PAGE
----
Kitten divine from the forums says… I’m having a little trouble finding a deodorant that I like. The problem is that they all leave white marks in my t-shirts. I’ve tried different brands and I always pick the one that claims to leave no white marks, so I really don’t get it. So what I wanted to ask is what causes the white marks? Does it make a difference whether you use a spray, a roll-on or a stick formula? Are they’re certain ingredients you have to avoid to prevent them? And is they’re a difference between regular deodorants and antiperspirants when it comes to white marks?
Left Brain’s residual retort The solution to this problem is simple…wear white t-shirts. Of course, this will severely restrict your fashion options and totally ruin any Goth look you might be going for so let’s see what else you might try.
There is a variety of things that can be causing the white marks. Let’s start with antiperspirants. The primary ingredients that make antiperspirants work are aluminum salts including aluminum chlorohydrates, aluminum zirconium chlorohydrates, and aluminum chloride. In the United States, these have been deemed by the FDA as “generally recognized as safe and effective” and are the only ones allowed for use in stopping perspiration.
The exact mechanism by how they work has not been definitively determined, but the leading theory is that the aluminum salts form a layer that blocks and closes the sweat gland. Unfortunately, these aluminum salts can also form the white, chalky marks when they dry out.
To reduce these white marks, AP/DO makers use hydrating solvents in their formulas. However, they can’t completely eliminate the residue because the more solvent they use the less effective and aesthetically appealing the products become. No one wants to put a product under their arms that feels “wet”.
While deodorants don’t have aluminum salts, they do have other ingredients that can cause residues. These are the white, waxy materials used to deliver the active ingredients such as sodium stearate, stearyl alcohol or glyceryl stearate.
Does the type of product matter?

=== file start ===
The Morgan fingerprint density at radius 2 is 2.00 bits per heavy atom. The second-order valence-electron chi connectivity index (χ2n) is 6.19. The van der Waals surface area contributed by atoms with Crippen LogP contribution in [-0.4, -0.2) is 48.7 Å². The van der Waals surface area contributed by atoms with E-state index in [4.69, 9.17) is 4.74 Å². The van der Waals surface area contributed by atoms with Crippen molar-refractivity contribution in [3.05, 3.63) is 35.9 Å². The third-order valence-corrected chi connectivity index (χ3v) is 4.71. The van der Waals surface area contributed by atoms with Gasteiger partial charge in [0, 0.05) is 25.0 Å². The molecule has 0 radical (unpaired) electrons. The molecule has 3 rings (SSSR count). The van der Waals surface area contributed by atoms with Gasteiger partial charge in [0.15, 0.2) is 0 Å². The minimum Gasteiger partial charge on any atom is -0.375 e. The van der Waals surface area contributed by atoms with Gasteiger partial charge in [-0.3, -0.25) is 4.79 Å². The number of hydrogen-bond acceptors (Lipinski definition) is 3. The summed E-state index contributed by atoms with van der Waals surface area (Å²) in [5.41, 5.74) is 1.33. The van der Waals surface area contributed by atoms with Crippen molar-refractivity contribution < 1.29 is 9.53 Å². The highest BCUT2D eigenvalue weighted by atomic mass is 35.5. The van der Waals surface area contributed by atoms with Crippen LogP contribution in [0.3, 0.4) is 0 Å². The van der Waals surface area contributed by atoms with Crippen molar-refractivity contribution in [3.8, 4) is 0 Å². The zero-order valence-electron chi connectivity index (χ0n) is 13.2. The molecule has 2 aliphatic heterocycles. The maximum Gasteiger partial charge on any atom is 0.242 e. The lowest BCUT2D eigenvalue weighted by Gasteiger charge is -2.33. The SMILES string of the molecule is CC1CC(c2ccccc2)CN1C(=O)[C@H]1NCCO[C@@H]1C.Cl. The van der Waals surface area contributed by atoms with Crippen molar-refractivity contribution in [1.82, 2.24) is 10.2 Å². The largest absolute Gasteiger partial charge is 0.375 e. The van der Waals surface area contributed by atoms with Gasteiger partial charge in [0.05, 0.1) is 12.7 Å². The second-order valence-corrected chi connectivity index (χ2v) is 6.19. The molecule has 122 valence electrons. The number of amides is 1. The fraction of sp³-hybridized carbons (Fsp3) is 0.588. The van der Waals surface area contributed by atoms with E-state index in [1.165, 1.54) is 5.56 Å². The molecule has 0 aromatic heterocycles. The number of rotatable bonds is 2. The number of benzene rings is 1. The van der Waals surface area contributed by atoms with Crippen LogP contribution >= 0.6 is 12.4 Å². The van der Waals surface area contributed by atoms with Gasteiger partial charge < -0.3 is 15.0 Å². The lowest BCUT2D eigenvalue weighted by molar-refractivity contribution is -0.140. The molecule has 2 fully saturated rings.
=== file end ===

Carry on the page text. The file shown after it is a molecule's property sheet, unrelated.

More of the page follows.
All AP/DO have the potential to produce a residue, but some are more likely than others. In general, dry sticks and powders will be the most likely to exhibit the problem. (They’re also the most effective at stopping wetness). Creams can also be problematic but less so than sticks. After that, roll-ons, aerosols and lotions all have about the same whitening potential.
What ingredients should you avoid?
It’s not a simple matter to just avoid specific ingredients. Whether a product causes whiteness or not depends also on the way it is manufactured and the way your body is designed. However, the following guidelines can help.
Use a deodorant
If wetness is not your problem, avoiding antiperspirants and using a deodorant is a good option. Look for a stick like Adidas Absorbent Deo Deodorant.
Look for clear formulas
But if you can’t get away without using an antiperspirant, then try a clear formula like Mitchum Anti-Perspirant & Deodorant. This should work for most people. Ultimately, you’ll have to experiment with different brands to find what works best.
Keep your shirts clean
And if you feel like your typical washing habits aren’t removing the underarm build-up, you can try a product like Clarsskin which is supposed to do a better job of removing residue.
Beauty Brains bottom line
White residue is a natural property of antiperspirants and deodorants. It is something that cosmetic chemists continue to try and improve and things have gotten much better. Whether you get a white residue depends both on the ingredients, the way it’s manufactured, and your own person body design. To avoid the whiteness, your best bet is to keep trying different products until you find one that works.
Do you have a problem with white stains from your underarm deodorant / antiperspirant? What product have you found to stop the problem? And how do you remove the stains from your shirts? Leave your comment below.